– Story by Darcy Nybo Photography by Don Denton
From West Shore Life + Style magazine
Say the word artist and several images come to mind: you might envision someone covered in paint, lost in thought or covered in clay or dust.
What doesn’t come to mind is a medalled ex-military woman, a mother about to get her master’s degree, and someone who has a passion for shining a light on concepts surrounding reconciliation. That, in a nutshell is Colwood’s Julia Trops.
Julia and her family moved to Colwood from the Okanagan in June of 2017. She immediately transformed her double garage into a workshop and display space. And she needed it: she has over 250 framed paintings, thousands of sketches, several clay sculptures, wax bronze works and hundreds of pounds of stone — one about to be transformed into a horse.
|Don Denton/West Shore – Artist Julia Trops in her studio with a stone for a sculpture she is working on. Photography by Don Denton|
Prior to moving to Colwood, Julia lived for 16 years in the Okanagan, where she took Indigenous studies and learned how to speak nsyilxcen at the En’owkin Centre, an Indigenous Immersion School.
“I was accepted into the En’owkin Centre because of all the work I’d done in West Kelowna in bridging the two communities [Indigenous and non-Indigenous],” she said.
While giving an artist talk at Summerland Art Gallery, Julia received a pamphlet about Culture Days — a fair held across Canada that focusses on promoting elements of culture.
“After I got the pamphlet, I had a vision. I started talking to people at the Sncewips Heritage Museum and people on the Board of Trade. We [eventually] held our first Culture Days, which was launched at the museum and included many of the Indigenous and non-Indigenous businesses in West Kelowna. It’s been running every year since 2014.”
Julia’s path as an artist is nothing short of fascinating, and includes a stint in the military.
“I joined the military in 1985 and trained at CFB Cornwallis for basic training, then CFB Borden for training. After that, I moved to Moose Jaw, where I met my husband. I had walked away from being an artist after university in 1980, but even when I was in the military, I just couldn’t get away from creating art.”
Julia and her husband started a family and by 1997, after a peacekeeping tour in the Sinai, she decided to quit the military and go back to school.
“My husband had finished his RCMP training and was posted to Alberta. I went back to school at the University of Lethbridge. I received my Bachelor of Fine Arts with Great Distinction in 2001. We moved to Kelowna in 2002 and I was accepted as an artist in residence at the new Rotary Centre for the Arts (RCA).”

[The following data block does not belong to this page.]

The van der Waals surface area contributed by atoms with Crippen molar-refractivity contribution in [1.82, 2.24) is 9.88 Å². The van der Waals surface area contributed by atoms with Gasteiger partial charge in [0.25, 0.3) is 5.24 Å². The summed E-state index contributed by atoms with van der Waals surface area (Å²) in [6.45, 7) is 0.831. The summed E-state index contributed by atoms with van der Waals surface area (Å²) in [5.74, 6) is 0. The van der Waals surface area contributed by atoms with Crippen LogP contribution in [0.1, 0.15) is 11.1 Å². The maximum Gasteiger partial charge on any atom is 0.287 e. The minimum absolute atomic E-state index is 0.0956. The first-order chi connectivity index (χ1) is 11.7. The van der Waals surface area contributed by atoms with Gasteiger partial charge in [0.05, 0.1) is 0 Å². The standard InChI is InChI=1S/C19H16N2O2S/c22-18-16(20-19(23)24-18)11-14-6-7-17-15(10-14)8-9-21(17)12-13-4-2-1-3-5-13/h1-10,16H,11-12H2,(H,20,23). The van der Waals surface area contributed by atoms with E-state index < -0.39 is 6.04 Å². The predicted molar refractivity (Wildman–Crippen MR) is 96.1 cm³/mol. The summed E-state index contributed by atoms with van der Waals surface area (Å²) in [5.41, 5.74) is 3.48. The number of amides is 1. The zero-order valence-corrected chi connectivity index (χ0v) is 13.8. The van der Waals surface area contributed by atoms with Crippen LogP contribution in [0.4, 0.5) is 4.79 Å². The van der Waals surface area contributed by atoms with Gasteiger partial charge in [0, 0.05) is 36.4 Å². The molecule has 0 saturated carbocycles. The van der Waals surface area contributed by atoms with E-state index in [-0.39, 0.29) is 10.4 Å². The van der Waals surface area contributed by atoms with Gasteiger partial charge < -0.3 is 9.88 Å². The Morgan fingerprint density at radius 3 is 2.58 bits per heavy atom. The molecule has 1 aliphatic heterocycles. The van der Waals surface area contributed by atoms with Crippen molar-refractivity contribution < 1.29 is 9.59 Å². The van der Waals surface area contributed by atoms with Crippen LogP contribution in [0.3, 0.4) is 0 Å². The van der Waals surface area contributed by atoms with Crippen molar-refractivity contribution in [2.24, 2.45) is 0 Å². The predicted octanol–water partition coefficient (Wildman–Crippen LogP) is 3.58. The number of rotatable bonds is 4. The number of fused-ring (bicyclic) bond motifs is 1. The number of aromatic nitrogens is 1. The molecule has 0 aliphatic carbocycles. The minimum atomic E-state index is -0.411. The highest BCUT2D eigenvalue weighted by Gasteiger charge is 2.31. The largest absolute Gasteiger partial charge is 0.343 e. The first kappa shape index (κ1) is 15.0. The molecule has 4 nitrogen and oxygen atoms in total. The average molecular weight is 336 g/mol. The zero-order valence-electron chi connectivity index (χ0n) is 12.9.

While at the RCA, Julia developed the Livessence Society for Figurative Artists and Models, a life drawing society.
“I created it because it was needed. You can’t have life art drawings without models and vice versa.”
Julia became very active in her community, speaking out when she saw inequality and injustice. By the time she left the Okanagan in 2017, Julia had gained a Lifetime Achievement Award, had been interviewed on CBC radio numerous times, attended residencies in Italy and Spain, and become a Banff Centre for the Arts alumni.
“I was pretty burned out when I moved to Colwood. I hadn’t painted for two years, I was so consumed by community activism.”
|Don Denton/West Shore – Artist Julia Trops in her Colwood studio with two of her latest paintings she is working on. Photography by Don Denton|
That fall she saw a photo online of a four-year-old girl from the Ma’am taglia-Tlowitsis and Namgis First Nations in northern Vancouver Island. The child was holding a sign that said, “Fish Farms Out.”
“I contacted her parents and they gave permission to paint her. I gave the painting to them as a thank you, following the Indigenous protocol of giving and receiving. The first one [of anything] is always given away.”
Julia continues to paint for the love of painting and sometimes a photograph from one of the First Nations sites she follows online will catch her eye.
“I saw this photo of an Elder from Chilliwack, and I loved the intensity of his expression, and the fact that he was not in regalia, just everyday clothes. I created a painting from that photo. I’ve contacted him to see if he wants it.”
She adds, “There are a lot of layers to non-Indigenous artists painting Indigenous peoples and I am very aware of this — very cautious, very respectful. I ensure I am not crossing the line into cultural appropriation. It boils down to the fact that people use Indigenous imagery without understanding the traditions, the stories and everything behind it. I make sure I paint with awareness and respect. I always consult and never paint without asking.”
When she’s not in her studio creating art, Julia is finishing her Royal Roads University master’s degree project, which includes a paper, an art exhibition and a video. The subject matter is dear to her heart: the hegemonic white society and its impact on community and culture. She’s focussed on finishing her project and is in the process of finding a space for her one-woman art show, Bridging Cultures, in 2019.
“I’m proud of the fact I am very mindful of the work I do. From serving in the military to being a master’s student — being mindful is present in everything I do. Many artists paint to be commercially viable. I am not one of them. While I have sold a great deal of my work, my goal is to simply create. With each piece of art, I learn something about myself.”
Find more about Julia Trops and her art at juliatrops.com
|Finished cast sculpture by Artist Julia Trops in her studio. Photography by Don Denton|